Dow 20,000 Already Forgotten

Last week, the Dow hit my longstanding target of 20,000, first given on CNBC’s Squawk Box in 2010 just after I forecast that the Fed’s balance sheet would hit a staggering $5 trillion. If we see 5 consecutive closes above 20,000, the next upside target will be created. Since Dow 20K, it’s been even more Donald Trump and politics on the financial channels. I think the Q4 GDP report is now totally forgotten.

Market sentiment had become a little frothy heading in to Dow 20K and I thought that finally closing above that meaningless milestone would cause an even stronger rush by the bulls to a potential intermediate-term peak. However, it doesn’t seem to be the case. With President Trump’s pen busier than a one-legged grasshopper at a jumping contest, Dow 20K has taken a backseat. Weekend talk shows totally ignored it. Financial media has largely forgotten about it. This is actually a positive over the intermediate-term.

Before offering some downside targets for a small pullback, let’s wait to see where stocks close on Monday. The bulls could try to defend 19,900 although 19,700 looks more solid. Weakness remains a buying opportunity until proven otherwise.

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Dow Breaking Out & Q4 GDP Miss the Last

After hitting yet another one of my upside targets, 20,000, the Dow has yet to pause. Five straight closes above 20,000 will open up new upside targets before the bull market ends.  As you can see below, the Dow has been consolidating sideways since early December. That’s often referred to as a flat top or box. When prices finally exceed the flat top, they oftentimes see a spurt in the same direction.

Although momentum is on the side of the bulls there are a few short-term headwinds which will present themselves if the rally stalls and closes back in the box sooner than later. Should that occur, I would expect a quick pullback to 19,700.

The NASDAQ 100 has been the leading index since late December, yet it certainly looks a bit tired, the same comment I made earlier in the week. Semiconductors look even more in need of a rest and they typically lead the NASDAQ 100. Keep in mind that all I am saying is that stocks may pause to refresh. The bull market is alive and reasonably healthy. Weakness is a buying opportunity until proven otherwise.

Sector leadership remains strong. Semis, banks, discretionary and transports look powerful although they could use a rest. Industrials and materials are also kicking it into high gear. Healthcare and energy continue to lag, but I think they will have their day in the sun after this quarter.

New highs in high yield bonds and the NYSE A/D Line bode well for the bull market, regardless of the next 5-10% move.

Q4 GDP just printed at 1.9% which was below forecasts. I wouldn’t be surprised if that’s the low print Donald Trump sees for a while and the market just shrugs it off.

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What’s SUPPOSED to Happen versus What ACTUALLY Happens

Earlier this week, I mentioned that stocks were coiled up and looking for a big move. Since then, only the NASDAQ 100 has done anything and that was really just on Apple’s earnings beat. Overall, it’s been a very quiet week without any volatility at all. That’s likely to change sooner than later, but unlikely to be today.

As I have mentioned over and over, the post-BREXIT thrust, pullbacks are likely to be shallow as the masses were caught off guard and are now clamoring to buy. Those waiting for a 10% correction will probably be waiting a while unless an exogenous event hits, in which case, they won’t buy anyway!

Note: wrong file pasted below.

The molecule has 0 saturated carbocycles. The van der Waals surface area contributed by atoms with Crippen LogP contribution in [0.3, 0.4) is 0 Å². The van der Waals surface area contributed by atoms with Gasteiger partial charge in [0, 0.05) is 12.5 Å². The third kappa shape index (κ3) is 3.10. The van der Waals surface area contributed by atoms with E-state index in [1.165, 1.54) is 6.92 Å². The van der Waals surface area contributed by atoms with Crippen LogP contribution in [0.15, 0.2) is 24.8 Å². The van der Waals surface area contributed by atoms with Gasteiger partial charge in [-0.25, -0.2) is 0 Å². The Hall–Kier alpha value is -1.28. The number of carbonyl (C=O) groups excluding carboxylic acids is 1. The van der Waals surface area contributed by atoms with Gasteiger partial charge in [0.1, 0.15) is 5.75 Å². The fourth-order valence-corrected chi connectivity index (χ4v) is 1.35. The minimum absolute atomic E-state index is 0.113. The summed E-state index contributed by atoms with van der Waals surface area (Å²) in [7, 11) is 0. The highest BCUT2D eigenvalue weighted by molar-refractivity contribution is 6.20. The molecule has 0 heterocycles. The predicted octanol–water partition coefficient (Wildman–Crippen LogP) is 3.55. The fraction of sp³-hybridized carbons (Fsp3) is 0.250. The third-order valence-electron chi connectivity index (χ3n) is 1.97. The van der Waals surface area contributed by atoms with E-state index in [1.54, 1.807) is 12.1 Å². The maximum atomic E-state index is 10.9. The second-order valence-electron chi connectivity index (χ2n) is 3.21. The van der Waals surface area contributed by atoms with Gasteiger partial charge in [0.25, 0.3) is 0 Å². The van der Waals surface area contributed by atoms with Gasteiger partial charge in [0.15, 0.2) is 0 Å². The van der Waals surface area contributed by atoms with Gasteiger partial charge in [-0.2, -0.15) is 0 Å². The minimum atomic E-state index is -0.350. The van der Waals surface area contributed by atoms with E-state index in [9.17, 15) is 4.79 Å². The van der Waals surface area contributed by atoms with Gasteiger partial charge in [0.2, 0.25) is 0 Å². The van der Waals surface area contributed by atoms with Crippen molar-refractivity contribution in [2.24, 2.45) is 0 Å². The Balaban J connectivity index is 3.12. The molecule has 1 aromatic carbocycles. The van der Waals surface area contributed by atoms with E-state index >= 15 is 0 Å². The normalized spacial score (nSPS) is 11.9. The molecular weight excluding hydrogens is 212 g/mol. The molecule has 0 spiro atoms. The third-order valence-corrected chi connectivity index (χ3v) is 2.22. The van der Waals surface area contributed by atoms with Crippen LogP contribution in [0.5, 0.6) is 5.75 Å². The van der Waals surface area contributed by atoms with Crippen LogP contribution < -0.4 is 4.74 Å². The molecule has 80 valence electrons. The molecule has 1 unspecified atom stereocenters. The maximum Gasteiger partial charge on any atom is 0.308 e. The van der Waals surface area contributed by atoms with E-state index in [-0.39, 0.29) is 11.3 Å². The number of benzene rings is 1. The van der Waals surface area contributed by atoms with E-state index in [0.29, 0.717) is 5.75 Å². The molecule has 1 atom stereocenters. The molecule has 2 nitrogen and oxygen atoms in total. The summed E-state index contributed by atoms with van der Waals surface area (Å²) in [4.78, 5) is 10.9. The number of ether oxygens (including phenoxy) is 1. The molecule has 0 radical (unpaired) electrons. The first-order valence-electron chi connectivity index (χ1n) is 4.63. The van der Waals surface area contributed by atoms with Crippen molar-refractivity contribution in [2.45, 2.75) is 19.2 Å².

The government reported that Q2 GDP clicked at 1.2%, well below estimates of 2%. I won’t rehash my long-term theme about the typical post-financial crisis recovery which I have been spot on about since 2009. On a day like this, I always find it instructive to see what’s supposed to have versus what actually happens. Treasury bonds should rally. The dollar should fall. Gold should rally. Crude oil is a toss up.

On the sector front, utilities, staples, REITs and telecom should lead as they are all defensive and provide yield. Industrials, materials and discretionary should lag as they more economically sensitive. High yield bonds should lag.

Let’s watch what bucks what is supposed to occur for signs of change.

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Don’t Believe the Negative GDP Print

Short and sweet as I am traveling today.

Last Friday, the government reported that Q1 economic output contracted by 0.70%. To the casual observer, that smells awfully close to the accepted definition of recession, two straight quarters of negative GDP growth. Stocks barely reacted on Friday and I attribute the weakness to geopolitical news in Europe.

The first quarter has been the worst GDP as far back as the eye can see. The government’s seasonally adjusted data needs to be seasonally adjusted again. They are flat out doing a horrible job! This contraction was actually better than the -0.90% expected and due to the tough winter in the eastern U.S. along with very poor trade data. In my view, you can almost completely dismiss the report as an anomaly.

I am anything but an economist. I do believe, however, that Q2 economic output is going come back very strong compared to Q1 in the 2-3% range and Q3 should be equally as strong. “Strong” may not be the best word, but I think you get my drift.

For further proof of no recession besides the stock market just yawning, look no further than the consumer discretionary sector which is but a whisker from ALL-TIME HIGHS. If the horsepower of our economy is this strong, it is so unlikely to see a “normal” recession without some external shock.

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